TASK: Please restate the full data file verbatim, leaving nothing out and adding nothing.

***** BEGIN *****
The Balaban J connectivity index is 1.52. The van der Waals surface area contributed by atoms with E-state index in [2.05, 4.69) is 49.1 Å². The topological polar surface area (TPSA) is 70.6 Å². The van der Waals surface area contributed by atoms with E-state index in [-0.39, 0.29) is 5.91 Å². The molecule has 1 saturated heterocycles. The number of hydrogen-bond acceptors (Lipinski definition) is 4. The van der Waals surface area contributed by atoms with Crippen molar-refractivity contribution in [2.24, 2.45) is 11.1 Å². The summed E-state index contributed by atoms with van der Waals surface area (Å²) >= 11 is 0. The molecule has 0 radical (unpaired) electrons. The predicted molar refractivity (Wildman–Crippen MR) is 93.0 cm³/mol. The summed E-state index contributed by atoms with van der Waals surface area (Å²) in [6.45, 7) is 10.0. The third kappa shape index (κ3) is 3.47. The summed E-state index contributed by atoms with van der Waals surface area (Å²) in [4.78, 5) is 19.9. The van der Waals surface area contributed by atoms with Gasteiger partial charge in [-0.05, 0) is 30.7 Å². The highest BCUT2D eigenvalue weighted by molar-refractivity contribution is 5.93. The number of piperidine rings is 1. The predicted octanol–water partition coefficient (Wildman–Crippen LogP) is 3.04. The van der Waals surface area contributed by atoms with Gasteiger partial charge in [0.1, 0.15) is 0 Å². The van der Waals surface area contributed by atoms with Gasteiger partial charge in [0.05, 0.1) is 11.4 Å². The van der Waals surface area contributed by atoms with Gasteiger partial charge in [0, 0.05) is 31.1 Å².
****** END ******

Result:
The Balaban J connectivity index is 1.52. The van der Waals surface area contributed by atoms with E-state index in [2.05, 4.69) is 49.1 Å². The topological polar surface area (TPSA) is 70.6 Å². The van der Waals surface area contributed by atoms with E-state index in [-0.39, 0.29) is 5.91 Å². The molecule has 1 saturated heterocycles. The number of hydrogen-bond acceptors (Lipinski definition) is 4. The van der Waals surface area contributed by atoms with Crippen molar-refractivity contribution in [2.24, 2.45) is 11.1 Å². The summed E-state index contributed by atoms with van der Waals surface area (Å²) >= 11 is 0. The molecule has 0 radical (unpaired) electrons. The predicted molar refractivity (Wildman–Crippen MR) is 93.0 cm³/mol. The summed E-state index contributed by atoms with van der Waals surface area (Å²) in [6.45, 7) is 10.0. The third kappa shape index (κ3) is 3.47. The summed E-state index contributed by atoms with van der Waals surface area (Å²) in [4.78, 5) is 19.9. The van der Waals surface area contributed by atoms with Gasteiger partial charge in [-0.05, 0) is 30.7 Å². The highest BCUT2D eigenvalue weighted by molar-refractivity contribution is 5.93. The number of piperidine rings is 1. The predicted octanol–water partition coefficient (Wildman–Crippen LogP) is 3.04. The van der Waals surface area contributed by atoms with Gasteiger partial charge in [0.1, 0.15) is 0 Å². The van der Waals surface area contributed by atoms with Gasteiger partial charge in [0.05, 0.1) is 11.4 Å². The van der Waals surface area contributed by atoms with Gasteiger partial charge in [0, 0.05) is 31.1 Å².